Table 2. Genotype and Allele Frequencies of FAS-670, FAS-1377 and FASL-844
Genotypes and AllelesControls (n = 100)Patients With HBV (n = 125)P-ValueOR95% CI
FAS-670 A/G
AA27 (27.0%)40 (32.0%)1.01.0
AG51 (51.0%)69 (55.2%)0.670.880.49 - 1.58
GG22 (22.0%)16 (12.8%)0.160.580.27 - 1.24
AG + GG73 (73.0%)85 (68.0%)0.500.800.41 - 1.53
A105 (52.5%)149 (59.6%)1.01.0
G95 (47.5%)101 (40.4%)0.130.780.54 - 1.11
FAS -1377 G/A
GG72 (72.0%)90 (72.0%)1.01.0
GA25 (25.0%)33 (26.4%)0.761.090.61 - 1.95
AA3 (3.0%)2 (1.6%)0.380.440.07 - 2.72
GA + AA28 (28.0%)35 (28.0%)0.931.020.58 - 1.79
G169 (84.5%)213 (85.2%)1.01.0
A31 (15.5%)37 (14.8%)0.831.000.70 - 1.43
FASL -844 C/T
CC25 (25.0%)39 (31.2%)1.01.0
CT51 (51.0%)59 (47.2%)0.850.940.50 - 1.74
TT24 (24.0%)27 (21.6%)0.970.980.48 - 2.02
CT + TT75 (75.0%)86 (68.8%)0.880.950.53 - 1.71
C101 (50.5%)137 (54.8%)1.01.0
T99 (49.5%)113 (45.2%)0.361.040.63 - 1.71

4.2. Distribution of FAS and FASL Polymorphisms in Different Groups With HBV Infection and the Controls

The distribution of genotype and allele frequencies of both FAS and FASL polymorphisms were compared among individuals with HBV infection with different clinical states and the control subjects. The frequencies of AA, AG, and GG genotypes for FAS-670 A/G were 34.0, 52.0 and 14.0% among carrier and chronic hepatitis patients, 30.8%, 42.3% and 26.9% in the recovered group, 24.0%, 68.0% and 8.0% among those with cirrhosis and 27.0%, 51.0% and 22.0% in the controls, respectively. For FAS-1377 G/A polymorphism, the frequencies of GG, AG, and AA genotypes were 70.0%, 28.0% and 2.0% among the carriers, 80.0%, 18.0%, and 2.0%, in patients with chronic hepatitis, 60.0%, 40.0% and 0% among those with cirrhosis, 69.2%, 30.8% and 0% in the recovered individuals, and 72.0%, 25.0% and 3.0% among the controls, respectively. Regarding, FASL-844 C/T polymorphism, the frequencies of CC, CT, and TT genotypes were 20.0%, 56.0%, and 24.0% in carriers, 38.0%, 40.0%, and 22.0% among the patients with chronic hepatitis , 0%, 61.5%, and 38.5% in recovered group, 40.0%, 44.0%, and 16.0% among patients with cirrhosis, and 25.0%, 51.0% and 24.0% in the controls, respectively (Table 3). The distribution of FAS polymorphisms was not statistically different between different groups of individuals with HBV infection and controls (P = 0.51 for -670 A/G, P = 0.65 for -1377 G/A). In contrast, significant dissimilarity in FASL-844 C/T genotypes was observed between the recovered group and patients with cirrhosis (P = 0.02). Moreover, patients with liver cirrhosis had a lower frequency of FASL-844T allele and higher frequency of FASL-844C allele compared to the recovered individuals (P = 0.01, Table 3).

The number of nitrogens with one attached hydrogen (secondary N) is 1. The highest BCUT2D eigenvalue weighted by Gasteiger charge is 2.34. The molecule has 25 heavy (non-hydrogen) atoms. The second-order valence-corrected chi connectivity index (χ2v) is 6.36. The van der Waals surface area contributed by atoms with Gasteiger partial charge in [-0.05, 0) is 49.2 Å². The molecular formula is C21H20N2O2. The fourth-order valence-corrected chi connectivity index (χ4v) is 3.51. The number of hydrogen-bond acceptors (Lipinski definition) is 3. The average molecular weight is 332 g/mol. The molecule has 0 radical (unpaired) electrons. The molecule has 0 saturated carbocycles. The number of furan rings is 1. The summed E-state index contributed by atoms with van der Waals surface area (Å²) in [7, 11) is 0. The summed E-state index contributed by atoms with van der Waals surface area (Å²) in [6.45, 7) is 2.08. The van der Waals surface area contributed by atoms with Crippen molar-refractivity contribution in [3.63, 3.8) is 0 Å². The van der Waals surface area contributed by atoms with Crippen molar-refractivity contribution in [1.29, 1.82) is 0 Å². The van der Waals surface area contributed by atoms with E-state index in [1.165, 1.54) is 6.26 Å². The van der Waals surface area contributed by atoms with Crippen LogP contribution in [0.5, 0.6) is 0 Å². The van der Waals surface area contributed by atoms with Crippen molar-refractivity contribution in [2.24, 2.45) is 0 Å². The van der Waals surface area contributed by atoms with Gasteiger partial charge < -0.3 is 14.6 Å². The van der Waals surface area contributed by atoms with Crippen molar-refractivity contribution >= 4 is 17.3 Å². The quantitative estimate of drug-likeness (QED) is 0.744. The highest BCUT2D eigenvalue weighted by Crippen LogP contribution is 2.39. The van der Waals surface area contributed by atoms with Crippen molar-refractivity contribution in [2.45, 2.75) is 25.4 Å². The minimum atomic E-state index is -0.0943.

Table 3. Genotype and Allele Frequencies of FAS -670, FAS -1377 and FASL-844 Gene Polymorphisms Among the Controls and the Individuals With HBV Infection and Different Clinical States
Genotypes and AllelesControls (n = 100)Recovered Individuals (n = 26)Asymptomatic Carriers (n = 50)Chronic Hepatitis (n = 50)Liver Cirrhosis (n = 25)P-Value
FAS -670 A/G
AA27 (27.0%)8 (30.8%)17 (34.0%)17 (34.0%)6 (24.0%)0.51
AG51 (51.0%)11 (42.3%)26 (52.0%)26 (52.0%)17 (68.0%)
GG22 (22.0%)7 (26.9%)7 (14.0%)7 (14.0%)2 (8.0%)
AG+GG73 (73.0%)18 (69.2%)33 (66.0%)33 (66.0%)19 (76.0%)0.80
A105 (52.5%)27 (51.9%)60 (60.0%)60 (60.0%)29 (58.0%)
G95 (47.5%)25 (48.1%)40 (40.0%)40 (40.0%)21 (42.0%)0.61
FAS -1377 G/A
GG72 (72.0%)18 (69.2%)35 (70.0%)40 (80.0%)15 (60.0%)0.65
GA25 (25.0%)8 (30.8%)14 (28.0%)9 (18.0%)10 (40.0%)
AA3 (3.0%)0 (0.0%)1 (2.0%)1 (2.0%)0 (0.0%)
GA + AA28 (28.0%)8 (30.8%)15 (30.0%)10 (20.0%)10 (40.0%)0.47
G169 (84.5%)44 (84.6%)84 (84.0%)89 (89.0%)40 (80.0%)
A31 (15.5%)8 (15.4%)16 (16.0%)11 (11.0%)10 (20.0%)0.67
FASL -844 C/T a
CC25 (25.0%)0 (0.0%) a10 (20.0%)19 (38.0%)10 (40.0%)0.02 a
CT51 (51.0%)16 (61.5%) a28 (56.0%)20 (40.0%)11 (44.0%)
TT24 (24.0%)10 (38.5%) a12 (24.0%)11 (22.0%)4 (16.0%)
CT + TT75 (75.0%)26 (100.0%) a40 (80.0%)31 (62.0%)15 (60.0%)0.002 a
C101 (50.5%)16 (30.8%) a48 (48.0%)58 (58.0%)31 (62.0%)
T99 (49.5%)36 (69.2%) a52 (52.0%)42 (42.0%)19 (38.0%)0.01 a